The National Transportation Safety Board (NTSB) is going to begin a major push to reduce speeding-related vehicle crashes on U.S. roads by encouraging more "aggressive enforcement" of speed limit laws and the wider adoption “intelligent speed adaptation systems.”
The effort is being spurred by a study recent study conducted by the agency – entitled Reducing Speeding-Related Crashes Involving Passenger Vehicles – that links speeding to 112,580 passenger vehicle highway crash fatalities between 2005 and 2014.
According to NTSB Acting Chairman Robert Sumwalt, to put that number in perspective, nearly the same number of people – 112,948 – died in alcohol-involved crashes in the same period.
Despite what he called “this sobering statistic,” Sumwalt said in a statement that speeding has “few negative social consequences” compared to the consequences of an arrest or conviction for driving under the influence. He further noted that while the agency’s study found that drivers are aware that speeding is a threat to safety, they also acknowledge it is a common driving behavior in the U.S.
“You can’t tackle our rising epidemic of roadway deaths without tackling speeding,” Sumwalt explained. “And you can’t tackle speeding without the most current research. Speed kills. This study examines how it kills and what actions can be taken to save lives and prevent speeding-related crashes.”
Based on the findings of its study, the NTSB issued 19 safety recommendations to various groups: one to the U.S. Department of Transportation, eight to the National Highway Traffic Safety Administration, four to the Federal Highway Administration, and one each to the Governors Highway Safety Association, the International Association of Chiefs of Police, and the National Sheriffs’ Association.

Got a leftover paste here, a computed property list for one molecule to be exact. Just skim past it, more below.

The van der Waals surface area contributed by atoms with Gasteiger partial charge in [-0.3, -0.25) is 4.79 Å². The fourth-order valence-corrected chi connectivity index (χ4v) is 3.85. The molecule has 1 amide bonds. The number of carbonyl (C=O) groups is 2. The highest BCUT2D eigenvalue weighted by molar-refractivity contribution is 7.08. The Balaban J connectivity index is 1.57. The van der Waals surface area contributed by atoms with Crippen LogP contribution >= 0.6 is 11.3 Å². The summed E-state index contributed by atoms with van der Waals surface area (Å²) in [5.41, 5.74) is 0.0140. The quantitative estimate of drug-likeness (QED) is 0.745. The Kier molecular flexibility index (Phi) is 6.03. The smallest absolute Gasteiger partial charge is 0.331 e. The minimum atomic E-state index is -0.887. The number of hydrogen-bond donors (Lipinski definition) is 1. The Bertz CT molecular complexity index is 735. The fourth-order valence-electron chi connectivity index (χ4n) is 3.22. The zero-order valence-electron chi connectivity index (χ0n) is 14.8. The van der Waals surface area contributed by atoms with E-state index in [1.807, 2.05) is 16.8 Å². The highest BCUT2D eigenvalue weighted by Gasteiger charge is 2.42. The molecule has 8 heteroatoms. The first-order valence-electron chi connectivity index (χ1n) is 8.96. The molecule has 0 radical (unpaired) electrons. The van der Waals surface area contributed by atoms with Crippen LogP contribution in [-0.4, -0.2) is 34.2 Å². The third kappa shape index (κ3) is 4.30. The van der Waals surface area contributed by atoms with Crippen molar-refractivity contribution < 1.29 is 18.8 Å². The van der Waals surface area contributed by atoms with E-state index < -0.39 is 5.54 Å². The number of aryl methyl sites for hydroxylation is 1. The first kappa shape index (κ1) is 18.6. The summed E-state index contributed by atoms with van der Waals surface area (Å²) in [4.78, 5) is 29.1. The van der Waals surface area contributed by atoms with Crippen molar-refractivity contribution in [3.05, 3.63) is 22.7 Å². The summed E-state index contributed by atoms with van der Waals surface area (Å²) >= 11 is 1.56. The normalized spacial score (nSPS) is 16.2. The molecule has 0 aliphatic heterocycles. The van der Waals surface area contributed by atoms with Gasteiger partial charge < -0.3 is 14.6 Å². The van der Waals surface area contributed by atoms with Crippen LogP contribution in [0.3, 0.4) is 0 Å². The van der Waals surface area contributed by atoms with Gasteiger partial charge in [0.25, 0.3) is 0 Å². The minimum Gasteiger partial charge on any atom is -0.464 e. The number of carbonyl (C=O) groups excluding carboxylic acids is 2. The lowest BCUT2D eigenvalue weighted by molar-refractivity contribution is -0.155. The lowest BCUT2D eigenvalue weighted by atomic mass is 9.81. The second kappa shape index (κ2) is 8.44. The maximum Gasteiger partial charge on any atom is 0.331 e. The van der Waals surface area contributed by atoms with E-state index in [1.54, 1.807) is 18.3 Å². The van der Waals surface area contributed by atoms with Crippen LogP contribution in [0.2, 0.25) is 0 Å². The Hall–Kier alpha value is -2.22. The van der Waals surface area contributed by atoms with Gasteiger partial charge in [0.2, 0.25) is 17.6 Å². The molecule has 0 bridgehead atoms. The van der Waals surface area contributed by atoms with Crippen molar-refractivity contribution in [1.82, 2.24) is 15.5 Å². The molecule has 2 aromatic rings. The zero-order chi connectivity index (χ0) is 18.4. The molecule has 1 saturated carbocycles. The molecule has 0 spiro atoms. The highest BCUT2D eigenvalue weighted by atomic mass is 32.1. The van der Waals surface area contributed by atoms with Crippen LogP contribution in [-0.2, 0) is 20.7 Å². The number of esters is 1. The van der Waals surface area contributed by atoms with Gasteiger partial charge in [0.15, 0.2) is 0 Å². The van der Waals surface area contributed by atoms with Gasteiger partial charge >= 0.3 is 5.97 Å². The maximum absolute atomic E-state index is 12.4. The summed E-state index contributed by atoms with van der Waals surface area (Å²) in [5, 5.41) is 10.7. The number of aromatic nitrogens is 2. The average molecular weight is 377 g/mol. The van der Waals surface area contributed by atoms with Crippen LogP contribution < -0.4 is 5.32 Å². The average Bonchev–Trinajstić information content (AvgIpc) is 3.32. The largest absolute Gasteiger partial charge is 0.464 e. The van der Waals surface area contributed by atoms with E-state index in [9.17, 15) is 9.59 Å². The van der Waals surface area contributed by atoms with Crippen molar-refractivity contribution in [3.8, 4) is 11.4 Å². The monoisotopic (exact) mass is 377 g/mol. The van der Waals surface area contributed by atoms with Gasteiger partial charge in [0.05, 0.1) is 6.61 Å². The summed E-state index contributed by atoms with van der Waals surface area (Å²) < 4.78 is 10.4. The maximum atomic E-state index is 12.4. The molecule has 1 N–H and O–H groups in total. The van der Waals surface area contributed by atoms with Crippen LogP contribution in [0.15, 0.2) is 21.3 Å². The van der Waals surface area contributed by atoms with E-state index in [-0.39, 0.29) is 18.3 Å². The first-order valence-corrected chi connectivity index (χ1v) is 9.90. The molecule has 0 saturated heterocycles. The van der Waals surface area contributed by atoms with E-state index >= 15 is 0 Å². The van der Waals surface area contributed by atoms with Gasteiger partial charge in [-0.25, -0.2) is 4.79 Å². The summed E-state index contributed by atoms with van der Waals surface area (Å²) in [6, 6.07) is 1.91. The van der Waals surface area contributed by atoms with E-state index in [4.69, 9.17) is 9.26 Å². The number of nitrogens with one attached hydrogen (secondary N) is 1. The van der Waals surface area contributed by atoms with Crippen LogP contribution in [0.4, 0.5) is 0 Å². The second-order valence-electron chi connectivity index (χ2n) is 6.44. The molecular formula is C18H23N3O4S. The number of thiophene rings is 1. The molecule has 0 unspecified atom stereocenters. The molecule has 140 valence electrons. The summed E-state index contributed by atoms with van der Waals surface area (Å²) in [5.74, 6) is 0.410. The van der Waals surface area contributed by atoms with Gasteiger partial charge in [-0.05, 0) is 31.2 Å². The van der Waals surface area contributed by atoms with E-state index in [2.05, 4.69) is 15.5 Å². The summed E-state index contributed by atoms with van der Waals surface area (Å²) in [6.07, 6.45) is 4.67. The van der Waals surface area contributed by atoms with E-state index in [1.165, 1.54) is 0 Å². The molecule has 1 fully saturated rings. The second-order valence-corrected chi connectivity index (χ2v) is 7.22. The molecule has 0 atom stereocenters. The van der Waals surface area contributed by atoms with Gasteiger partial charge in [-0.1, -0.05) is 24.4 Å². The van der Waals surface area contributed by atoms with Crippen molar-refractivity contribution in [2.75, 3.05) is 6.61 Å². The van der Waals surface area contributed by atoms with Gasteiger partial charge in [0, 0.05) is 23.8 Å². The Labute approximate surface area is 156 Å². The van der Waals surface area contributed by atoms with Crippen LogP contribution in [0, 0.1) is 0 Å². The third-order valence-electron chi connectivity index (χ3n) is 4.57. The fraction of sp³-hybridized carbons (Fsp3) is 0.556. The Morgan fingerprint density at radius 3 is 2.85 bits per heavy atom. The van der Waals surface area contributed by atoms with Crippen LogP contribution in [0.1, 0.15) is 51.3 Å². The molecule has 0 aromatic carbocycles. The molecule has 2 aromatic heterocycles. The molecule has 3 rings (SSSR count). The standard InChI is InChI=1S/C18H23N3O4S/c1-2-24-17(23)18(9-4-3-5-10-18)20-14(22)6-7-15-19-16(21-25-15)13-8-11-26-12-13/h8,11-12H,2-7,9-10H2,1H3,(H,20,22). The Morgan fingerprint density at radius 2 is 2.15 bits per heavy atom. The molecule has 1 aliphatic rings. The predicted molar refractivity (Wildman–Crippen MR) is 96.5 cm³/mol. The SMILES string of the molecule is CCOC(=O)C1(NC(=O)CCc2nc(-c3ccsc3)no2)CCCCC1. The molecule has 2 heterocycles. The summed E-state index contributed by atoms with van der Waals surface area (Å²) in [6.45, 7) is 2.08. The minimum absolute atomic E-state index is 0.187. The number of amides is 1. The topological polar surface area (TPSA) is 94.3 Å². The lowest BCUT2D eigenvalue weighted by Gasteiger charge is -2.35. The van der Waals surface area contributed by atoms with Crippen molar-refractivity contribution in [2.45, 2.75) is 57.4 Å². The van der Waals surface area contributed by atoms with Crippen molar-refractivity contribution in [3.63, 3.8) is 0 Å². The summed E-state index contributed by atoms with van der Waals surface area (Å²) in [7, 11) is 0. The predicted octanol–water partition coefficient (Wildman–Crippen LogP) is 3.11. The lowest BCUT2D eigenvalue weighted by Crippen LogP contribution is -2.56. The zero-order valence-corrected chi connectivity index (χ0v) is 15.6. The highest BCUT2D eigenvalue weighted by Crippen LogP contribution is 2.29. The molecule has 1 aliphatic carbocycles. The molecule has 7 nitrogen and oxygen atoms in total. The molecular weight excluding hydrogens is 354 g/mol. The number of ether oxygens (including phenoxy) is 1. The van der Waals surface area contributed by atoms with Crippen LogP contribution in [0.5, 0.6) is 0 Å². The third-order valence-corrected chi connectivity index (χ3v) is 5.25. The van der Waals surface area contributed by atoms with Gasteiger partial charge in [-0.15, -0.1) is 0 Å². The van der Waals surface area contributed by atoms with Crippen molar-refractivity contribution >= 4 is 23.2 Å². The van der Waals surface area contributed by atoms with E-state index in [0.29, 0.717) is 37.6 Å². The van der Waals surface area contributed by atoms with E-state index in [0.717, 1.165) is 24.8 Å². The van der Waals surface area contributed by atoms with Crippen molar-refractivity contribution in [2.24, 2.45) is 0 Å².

The NTSB also recommended action from seven states that prohibit automated speed enforcement, 28 states without automated speed enforcement laws, and 15 states with automated speed enforcement restrictions.
The agency said its main recommendation to the states—to remove barriers to the use of automated speed enforcement—is based on finding that it is an “effective but underused” countermeasure.
The NTSB also recommended as part of its analysis: completion of all actions in the DOT 2014 Speed Management Program Plan, assessment of the effectiveness of point-to-point speed enforcement in the U.S., encouragement of passenger vehicle manufacturers and consumers to adopt “intelligent speed adaptation systems,” and increasing the adoption of speeding-related Model Minimum Uniform Crash Criteria Guideline data elements and improving consistency in law enforcement reporting of speeding-related crashes.
The agency added as part of this report that it previously identified speeding as a safety issue among drivers of heavy vehicles in work zones and at locations with site specific hazards.